Audubon Charter and Broadway neighbors seek accord on school traffic issues

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Audubon Charter School's Broadway campus.

Audubon Charter School supporters and the Broadway campus’s neighbors generally agree on two points: that a renovation of the building will benefit everyone, but that something has to be done about traffic in the mornings and afternoons.

Where they disagree is whether the traffic plan must be finalized before the renovations can proceed, as the school seeks neighborhood support for some setback changes before the city’s Board of Zoning Adjustments this month.

School officials and parents want to see the needed setbacks pass this month so the project can proceed, while everyone continues to work on improving the traffic problems.

“I would hope we could move forward and not delay the building,” said Carlos Zervigon, vice-chair of Audubon Charter’s governing board during a Tuesday night community meeting that crammed nearly 200 people into the school’s cafeteria and occasionally drew heated tempers on both sides. “That only makes the problems worse. It doesn’t solve anything at all.”

Some neighbors, however, feel the pending zoning adjustments represent the only bargaining chip they have to get concrete solutions on traffic. John Lafargue, president of the Upper Audubon Association, said a substantial new traffic plan should have been decided either during the last year of planning for this renovation, or in the years prior as residents have requested it.

“We’ve seen these issues continue over the last five years with no change,” Lafargue says.

The traffic proposals on the table include new pick-up and drop-off procedures within the school grounds, a traffic camera on Broadway Street to slow passing cars, stricter parking rules on streets and corners and a traffic officer to enforce them. Further, school officials have proposed making Garfield one-way from Broadway to Pine, and Hurst one-way from Pine back to Broadway — effectively creating a one-way loop around the school — but that idea in particular drew more opposition from neighbors.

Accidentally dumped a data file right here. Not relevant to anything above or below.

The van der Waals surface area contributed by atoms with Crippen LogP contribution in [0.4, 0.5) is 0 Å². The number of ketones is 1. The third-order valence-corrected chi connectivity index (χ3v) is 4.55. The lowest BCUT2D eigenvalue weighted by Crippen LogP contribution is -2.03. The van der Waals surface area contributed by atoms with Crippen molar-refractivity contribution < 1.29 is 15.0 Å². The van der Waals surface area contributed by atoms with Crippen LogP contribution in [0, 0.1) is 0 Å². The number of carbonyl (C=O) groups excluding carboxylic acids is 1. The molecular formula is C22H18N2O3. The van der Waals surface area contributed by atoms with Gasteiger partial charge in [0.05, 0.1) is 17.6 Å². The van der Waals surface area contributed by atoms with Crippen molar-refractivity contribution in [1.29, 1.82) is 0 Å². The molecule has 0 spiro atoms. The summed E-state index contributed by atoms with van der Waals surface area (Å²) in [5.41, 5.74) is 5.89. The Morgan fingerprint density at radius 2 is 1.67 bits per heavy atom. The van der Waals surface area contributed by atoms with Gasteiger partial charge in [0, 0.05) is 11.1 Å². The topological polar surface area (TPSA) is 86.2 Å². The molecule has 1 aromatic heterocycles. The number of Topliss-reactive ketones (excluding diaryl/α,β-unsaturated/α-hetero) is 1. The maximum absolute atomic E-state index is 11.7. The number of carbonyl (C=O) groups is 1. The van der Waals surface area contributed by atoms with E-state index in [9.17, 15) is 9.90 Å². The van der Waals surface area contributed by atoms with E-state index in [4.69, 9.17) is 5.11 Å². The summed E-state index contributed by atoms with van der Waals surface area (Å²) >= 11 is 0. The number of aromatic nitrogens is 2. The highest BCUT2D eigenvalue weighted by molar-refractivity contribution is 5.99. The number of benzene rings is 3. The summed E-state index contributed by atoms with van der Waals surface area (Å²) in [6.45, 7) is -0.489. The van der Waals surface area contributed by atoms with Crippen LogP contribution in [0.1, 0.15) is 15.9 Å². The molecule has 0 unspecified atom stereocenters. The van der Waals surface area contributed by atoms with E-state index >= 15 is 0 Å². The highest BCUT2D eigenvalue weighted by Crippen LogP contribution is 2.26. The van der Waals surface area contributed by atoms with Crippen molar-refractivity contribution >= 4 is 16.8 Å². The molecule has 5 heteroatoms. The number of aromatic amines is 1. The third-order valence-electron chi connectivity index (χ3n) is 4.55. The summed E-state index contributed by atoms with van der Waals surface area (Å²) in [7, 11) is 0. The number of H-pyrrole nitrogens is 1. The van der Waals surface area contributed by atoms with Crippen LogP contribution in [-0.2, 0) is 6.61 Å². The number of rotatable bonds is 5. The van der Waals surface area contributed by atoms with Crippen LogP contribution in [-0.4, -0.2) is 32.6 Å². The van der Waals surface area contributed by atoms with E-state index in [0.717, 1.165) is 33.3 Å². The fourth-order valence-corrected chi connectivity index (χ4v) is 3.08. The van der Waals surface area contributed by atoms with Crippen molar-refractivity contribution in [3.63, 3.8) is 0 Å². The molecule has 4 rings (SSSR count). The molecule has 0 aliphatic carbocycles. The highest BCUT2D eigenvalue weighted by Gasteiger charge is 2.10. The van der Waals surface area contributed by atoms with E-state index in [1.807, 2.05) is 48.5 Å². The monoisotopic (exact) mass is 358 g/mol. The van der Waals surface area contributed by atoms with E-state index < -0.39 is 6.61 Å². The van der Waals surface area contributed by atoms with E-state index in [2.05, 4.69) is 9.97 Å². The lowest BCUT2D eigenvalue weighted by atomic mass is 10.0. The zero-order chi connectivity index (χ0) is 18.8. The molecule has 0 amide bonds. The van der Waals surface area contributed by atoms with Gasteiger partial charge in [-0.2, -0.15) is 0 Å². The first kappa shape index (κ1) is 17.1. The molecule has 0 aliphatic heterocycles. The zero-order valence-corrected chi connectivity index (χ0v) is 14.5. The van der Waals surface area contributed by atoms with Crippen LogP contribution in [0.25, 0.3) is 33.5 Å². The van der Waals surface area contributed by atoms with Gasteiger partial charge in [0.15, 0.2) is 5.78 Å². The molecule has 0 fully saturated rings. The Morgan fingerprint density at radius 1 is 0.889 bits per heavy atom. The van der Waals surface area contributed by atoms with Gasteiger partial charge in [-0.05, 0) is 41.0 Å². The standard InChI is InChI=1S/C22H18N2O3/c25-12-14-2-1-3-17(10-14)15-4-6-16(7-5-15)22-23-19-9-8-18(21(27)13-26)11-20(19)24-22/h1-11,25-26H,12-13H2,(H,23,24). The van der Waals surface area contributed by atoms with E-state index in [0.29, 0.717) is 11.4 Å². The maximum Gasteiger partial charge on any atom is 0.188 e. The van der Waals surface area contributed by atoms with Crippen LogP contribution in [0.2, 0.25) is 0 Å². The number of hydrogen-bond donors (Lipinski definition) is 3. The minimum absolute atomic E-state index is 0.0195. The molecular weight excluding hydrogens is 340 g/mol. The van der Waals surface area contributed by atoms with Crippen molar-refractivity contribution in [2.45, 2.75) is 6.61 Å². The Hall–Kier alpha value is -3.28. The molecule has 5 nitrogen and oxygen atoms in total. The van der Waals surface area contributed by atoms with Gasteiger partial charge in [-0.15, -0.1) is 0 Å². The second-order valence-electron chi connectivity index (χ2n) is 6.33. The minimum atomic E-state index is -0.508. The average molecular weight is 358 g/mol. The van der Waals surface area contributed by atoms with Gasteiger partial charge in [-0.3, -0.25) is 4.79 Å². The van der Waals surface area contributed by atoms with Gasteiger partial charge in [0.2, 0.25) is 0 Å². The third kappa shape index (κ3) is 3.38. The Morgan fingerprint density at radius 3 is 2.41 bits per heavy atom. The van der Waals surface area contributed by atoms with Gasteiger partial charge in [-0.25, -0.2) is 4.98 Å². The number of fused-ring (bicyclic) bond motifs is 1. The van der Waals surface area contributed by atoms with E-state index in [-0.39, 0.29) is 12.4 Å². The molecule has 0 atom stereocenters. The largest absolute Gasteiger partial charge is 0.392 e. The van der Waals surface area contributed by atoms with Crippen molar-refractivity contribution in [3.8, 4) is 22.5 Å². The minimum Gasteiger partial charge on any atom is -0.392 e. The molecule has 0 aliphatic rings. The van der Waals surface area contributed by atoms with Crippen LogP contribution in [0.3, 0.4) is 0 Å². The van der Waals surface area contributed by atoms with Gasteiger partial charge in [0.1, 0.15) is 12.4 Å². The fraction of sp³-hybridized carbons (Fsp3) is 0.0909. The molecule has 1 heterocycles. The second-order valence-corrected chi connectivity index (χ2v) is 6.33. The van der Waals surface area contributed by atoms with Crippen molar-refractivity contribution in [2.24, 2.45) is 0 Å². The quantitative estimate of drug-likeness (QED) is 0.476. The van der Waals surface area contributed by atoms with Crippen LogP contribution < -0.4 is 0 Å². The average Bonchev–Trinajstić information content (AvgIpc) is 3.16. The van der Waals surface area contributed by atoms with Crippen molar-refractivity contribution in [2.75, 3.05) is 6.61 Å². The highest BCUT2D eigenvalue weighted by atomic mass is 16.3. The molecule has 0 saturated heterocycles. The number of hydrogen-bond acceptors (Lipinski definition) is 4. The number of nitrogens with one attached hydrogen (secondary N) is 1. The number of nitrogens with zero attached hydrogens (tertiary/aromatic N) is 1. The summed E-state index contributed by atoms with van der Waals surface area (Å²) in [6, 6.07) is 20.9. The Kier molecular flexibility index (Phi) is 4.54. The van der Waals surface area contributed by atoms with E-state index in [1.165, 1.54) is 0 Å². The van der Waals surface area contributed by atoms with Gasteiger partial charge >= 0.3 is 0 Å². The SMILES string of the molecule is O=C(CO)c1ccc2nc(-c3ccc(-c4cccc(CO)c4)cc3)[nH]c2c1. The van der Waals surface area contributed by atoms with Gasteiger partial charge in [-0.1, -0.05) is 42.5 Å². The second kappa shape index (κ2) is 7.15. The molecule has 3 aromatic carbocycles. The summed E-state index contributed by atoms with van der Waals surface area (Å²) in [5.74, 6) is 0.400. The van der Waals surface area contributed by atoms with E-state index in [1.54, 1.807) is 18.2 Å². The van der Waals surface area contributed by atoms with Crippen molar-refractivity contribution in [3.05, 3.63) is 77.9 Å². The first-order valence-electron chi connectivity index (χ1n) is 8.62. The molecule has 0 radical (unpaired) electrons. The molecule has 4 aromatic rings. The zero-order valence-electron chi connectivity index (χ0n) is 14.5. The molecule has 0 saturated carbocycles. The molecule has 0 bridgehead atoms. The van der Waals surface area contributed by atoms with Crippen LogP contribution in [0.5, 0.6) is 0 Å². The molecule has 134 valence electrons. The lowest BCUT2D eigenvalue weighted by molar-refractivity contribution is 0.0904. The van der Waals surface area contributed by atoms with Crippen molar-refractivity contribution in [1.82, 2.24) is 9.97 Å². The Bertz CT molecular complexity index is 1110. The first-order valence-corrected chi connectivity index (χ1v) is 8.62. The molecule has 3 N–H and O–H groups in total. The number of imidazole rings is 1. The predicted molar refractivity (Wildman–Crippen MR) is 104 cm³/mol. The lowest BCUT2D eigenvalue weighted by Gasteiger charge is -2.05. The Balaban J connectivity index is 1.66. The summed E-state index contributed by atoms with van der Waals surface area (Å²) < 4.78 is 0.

The board of the other adjacent neighborhood group, the Uptown Triangle Neighborhood Association, had previously voted in favor of the school renovation, but against the plan for a permanent one-way loop to be created on the streets surrounding it, said association president Patrick Tucker. A modified version of that proposal — for the one-way loop to be implemented only during pickup and dropoff — seems to have more neighborhood support, Tucker said, and the association board will be meeting again this week to discuss specifics of it.

Apparently off the table is an idea to create an off-street drive within the campus for drop-off, as consultants said it would hold so few cars at once that it would actually increase congestion by people waiting to get in, while destroying much of the school’s green space in the process.

The meeting drew a swath of high-ranking Orleans Parish School officials, including Superintendent Darryl Kilbert, Chief Financial Officer Stan Smith, and board members Lourdes Moran, Thomas Robichaux and Woody Koppel. They promised to commission a professional traffic study to provide hard data and make formal recommendations, and sought to keep meeting with association leaders to hammer out a rough agreement that would allow the renovation to move forward at this month’s Board of Zoning Adjustments meeting without further delay.